Chickpea love

I’ve written here before about my uninspiring beginnings as a food-eater. Given that I was unable to pick garlic out of a lineup up until my 24th year on this beautiful earth, it shouldn’t surprise you at all to learn that chickpeas weren’t in my culinary lexicon either. I believe my husband introduced me to hummus, sometime in the late 90s, and I pronounced it to be irredeemably disgusting. I suspect he thought about breaking up with me at that moment. (Damn, there were so many moments like this, and all because of food. I finding it amazing both that he’s still around, and that I turned the tables later and made him start liking cauliflower. Gawd moves in mysterious ways, etc etc.)

But then something happened. November, 2003. I decided to go vegetarian and would brook no suggestions about easing into it: I was omnivorous one day and veg the next. That was it. I was advised, by the entire world, that I would probably die from a lack of protein. I scoffed and didn’t think at all about what I was eating except to note whether or not it was veg. My beloved cattie-cat, Mr. Bear, died shortly after I made this decision and so due to a terrible mix of appetite-suppressing grief, a general disinclination to try to cook anything, and a refusal to do any research into nutrition at all, I basically ate only cold cereal, toast, and mushroom soup out of a box for weeks and weeks.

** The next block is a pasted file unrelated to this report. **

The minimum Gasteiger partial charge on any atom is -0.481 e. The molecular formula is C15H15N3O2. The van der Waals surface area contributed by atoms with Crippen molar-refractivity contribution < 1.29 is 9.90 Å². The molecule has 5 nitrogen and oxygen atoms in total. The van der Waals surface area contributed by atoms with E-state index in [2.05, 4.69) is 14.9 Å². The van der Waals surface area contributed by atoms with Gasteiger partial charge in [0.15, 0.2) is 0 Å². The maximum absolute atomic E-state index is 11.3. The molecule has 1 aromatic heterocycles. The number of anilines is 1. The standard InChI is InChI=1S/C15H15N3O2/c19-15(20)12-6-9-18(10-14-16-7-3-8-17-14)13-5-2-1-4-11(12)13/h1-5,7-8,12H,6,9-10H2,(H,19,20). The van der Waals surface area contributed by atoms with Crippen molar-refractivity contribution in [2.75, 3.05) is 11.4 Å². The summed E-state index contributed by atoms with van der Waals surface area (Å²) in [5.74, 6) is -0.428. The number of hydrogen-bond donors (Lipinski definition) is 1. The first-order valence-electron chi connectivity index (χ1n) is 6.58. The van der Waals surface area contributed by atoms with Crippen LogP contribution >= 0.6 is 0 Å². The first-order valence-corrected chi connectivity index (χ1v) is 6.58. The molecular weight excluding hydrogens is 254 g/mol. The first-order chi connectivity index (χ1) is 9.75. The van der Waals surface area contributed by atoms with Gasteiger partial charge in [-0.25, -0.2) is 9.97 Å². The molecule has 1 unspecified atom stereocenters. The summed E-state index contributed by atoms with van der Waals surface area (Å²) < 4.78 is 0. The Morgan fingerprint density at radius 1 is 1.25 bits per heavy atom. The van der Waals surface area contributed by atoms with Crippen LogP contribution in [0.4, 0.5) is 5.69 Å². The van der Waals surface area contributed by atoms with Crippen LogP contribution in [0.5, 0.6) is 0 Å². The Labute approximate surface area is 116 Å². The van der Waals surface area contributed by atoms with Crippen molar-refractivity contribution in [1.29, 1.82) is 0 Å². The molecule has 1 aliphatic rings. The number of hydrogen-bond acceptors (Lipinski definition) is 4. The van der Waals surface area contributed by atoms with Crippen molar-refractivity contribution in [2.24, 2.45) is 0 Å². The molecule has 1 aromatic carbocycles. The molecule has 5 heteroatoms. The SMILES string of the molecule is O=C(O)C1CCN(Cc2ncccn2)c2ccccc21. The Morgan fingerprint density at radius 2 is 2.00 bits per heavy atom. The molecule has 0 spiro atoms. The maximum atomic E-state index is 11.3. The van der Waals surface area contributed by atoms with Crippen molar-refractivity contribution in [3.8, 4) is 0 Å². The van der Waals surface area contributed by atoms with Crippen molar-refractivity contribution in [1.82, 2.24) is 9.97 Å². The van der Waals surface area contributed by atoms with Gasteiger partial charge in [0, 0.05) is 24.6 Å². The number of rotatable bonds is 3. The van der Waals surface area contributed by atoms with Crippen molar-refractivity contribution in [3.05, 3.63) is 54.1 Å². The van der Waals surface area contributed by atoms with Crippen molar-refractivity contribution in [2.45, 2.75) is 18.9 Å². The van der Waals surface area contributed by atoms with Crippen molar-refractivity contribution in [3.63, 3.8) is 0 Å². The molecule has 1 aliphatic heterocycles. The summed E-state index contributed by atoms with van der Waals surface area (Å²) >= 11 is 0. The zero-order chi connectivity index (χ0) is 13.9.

And then one day, as the heartbreak fog began to lift, I noticed something strange: I was really damned hungry. More strangely still, I was full of a desperate and world-destroying craving for chickpeas. I tried to reason with this slavering and alien beast in my belly, reminding it that I didn’t like this (or any other) bean. It told me to eff off, and get it some bloody chickpeas NOW. I humbly submitted.

It’s a testament to how serious about remaining veg I was in those early days that I did all my shopping at a butcher’s (the closest grocery store to my apartment) and still made it work. They had hummus and chickpea salad, and later, they began carrying soy milk regularly under pressure from moi (then found that I wasn’t the only one buying it, and so kept it as part of their regular stock). So, under pressure from my belly, I bought the chickpea salad and the hummus one day, took them home…and ate them both with a spoon, alternating between the chickpea salad and the hummus, and exclaiming aloud to my bemused and irritated roommate, “OH MY GOD IT’S SO GOOD WHY DIDN’T ANYONE TELL ME.”

I knew that day that being veg was going to be alright. Pita and hummus became my very bestest friends. They still are. I still eat hummus and pita pretty much every day, though my definition of hummus has become quite flexible. As long as there are beans, tahini, lemon juice, and salt involved, then it’s got my belly’s seal of approval. But here’s a recipe, sort of, of the hummus I make most frequently at home:

Colleen’s Hummus of Hextreme Hawesomeness

  • 28-oz can chickpeas, drained and rinsed
  • 3 cloves garlic, chopped
  • couple pinches of salt
  • maybe 2 tbsp tahini